Samuel Viljoen spent most of his youth far from vineyards – initially in the Kalahari, where his father worked as a dominee (minister) and then in Bredasdorp near the southernmost point of Africa. His grandfather however, farmed grapes near Rawsonville and this was a connection that first led his brother Kobie and then him to study winemaking.
After Matric in 1998, he registered for the Bachelor of Science degree programme at the University of Stellenbosch, specialising in oenology and viticulture. His career path saw him work a three-year stint at Goudini winery as well as a harvest at Domaine Serene in Oregon.
He was appointed as assistant red winemaker at Nederburg in 2007 before his promotion to full responsibility for the division at the Paarl winery seven years later.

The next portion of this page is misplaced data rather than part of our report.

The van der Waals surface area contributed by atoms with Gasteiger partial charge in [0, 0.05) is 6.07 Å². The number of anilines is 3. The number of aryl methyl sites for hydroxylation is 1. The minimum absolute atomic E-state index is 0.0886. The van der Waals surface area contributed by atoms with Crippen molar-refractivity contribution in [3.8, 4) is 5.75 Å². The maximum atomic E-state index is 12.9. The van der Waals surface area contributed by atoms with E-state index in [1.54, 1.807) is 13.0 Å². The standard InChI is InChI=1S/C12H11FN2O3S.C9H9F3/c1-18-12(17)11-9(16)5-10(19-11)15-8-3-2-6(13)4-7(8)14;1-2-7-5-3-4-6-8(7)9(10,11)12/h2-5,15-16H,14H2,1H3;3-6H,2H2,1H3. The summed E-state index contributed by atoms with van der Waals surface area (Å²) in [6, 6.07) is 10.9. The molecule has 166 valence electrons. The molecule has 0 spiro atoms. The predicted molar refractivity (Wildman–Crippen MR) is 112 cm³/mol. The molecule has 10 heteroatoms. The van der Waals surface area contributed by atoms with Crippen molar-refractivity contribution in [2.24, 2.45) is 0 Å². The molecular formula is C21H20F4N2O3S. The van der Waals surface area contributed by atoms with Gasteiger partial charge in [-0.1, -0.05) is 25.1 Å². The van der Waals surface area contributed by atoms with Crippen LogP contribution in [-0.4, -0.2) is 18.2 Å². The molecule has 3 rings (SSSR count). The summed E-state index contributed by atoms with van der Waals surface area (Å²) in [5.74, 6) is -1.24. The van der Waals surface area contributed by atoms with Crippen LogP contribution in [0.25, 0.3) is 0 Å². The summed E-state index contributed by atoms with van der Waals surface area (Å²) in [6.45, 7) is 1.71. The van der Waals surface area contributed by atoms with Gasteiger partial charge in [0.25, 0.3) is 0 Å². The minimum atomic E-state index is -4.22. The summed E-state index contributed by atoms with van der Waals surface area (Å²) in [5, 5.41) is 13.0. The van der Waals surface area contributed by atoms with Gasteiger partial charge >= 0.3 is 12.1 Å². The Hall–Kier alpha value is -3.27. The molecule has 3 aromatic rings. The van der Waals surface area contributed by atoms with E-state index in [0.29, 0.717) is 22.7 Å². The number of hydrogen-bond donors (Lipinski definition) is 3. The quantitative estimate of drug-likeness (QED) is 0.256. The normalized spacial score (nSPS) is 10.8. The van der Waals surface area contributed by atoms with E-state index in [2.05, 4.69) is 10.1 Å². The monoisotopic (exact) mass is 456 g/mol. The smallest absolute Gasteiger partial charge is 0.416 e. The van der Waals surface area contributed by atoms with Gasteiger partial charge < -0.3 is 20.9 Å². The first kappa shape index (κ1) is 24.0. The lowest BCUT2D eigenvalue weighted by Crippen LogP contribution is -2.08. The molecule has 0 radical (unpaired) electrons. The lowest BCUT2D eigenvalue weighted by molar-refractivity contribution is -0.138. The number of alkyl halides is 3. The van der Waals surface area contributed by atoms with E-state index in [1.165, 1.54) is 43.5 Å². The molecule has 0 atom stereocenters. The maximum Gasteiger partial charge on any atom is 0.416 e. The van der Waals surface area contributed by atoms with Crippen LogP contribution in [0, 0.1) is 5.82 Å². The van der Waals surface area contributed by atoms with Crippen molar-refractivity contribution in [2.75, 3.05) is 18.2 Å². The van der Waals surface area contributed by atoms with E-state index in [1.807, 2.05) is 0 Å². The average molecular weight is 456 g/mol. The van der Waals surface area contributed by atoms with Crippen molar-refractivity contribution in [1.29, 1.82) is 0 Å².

For him, the passion for his job comes from the social significance of wine. "It gives me such a great feeling when wine-lovers tell me about the Nederburg wine they served to announce an engagement, to toast a birthday, to honour old friends or new ones, to celebrate a new job or a rite of passage," he says. "I feel proud and humbled at the same time."
He and his team are keenly aware of the pursuit of maintaining and elevating a high standard. It is a unifying force in the vineyards and cellar. "We are like a band of brothers who spend more time with each other than with our families," he declares.
Focus is also an essential component when you're involved with as many as 30 grape varieties at a time, says Samuel. "You have to be very analytical but also learn to trust your intuition and your taste buds. You need both structure and flexibility.
"You must be able to enjoy making minute quantities of special collectable wines and on the same day, switch to making popular wines for global markets, and you must feel at home creating classical but also original, very different wines."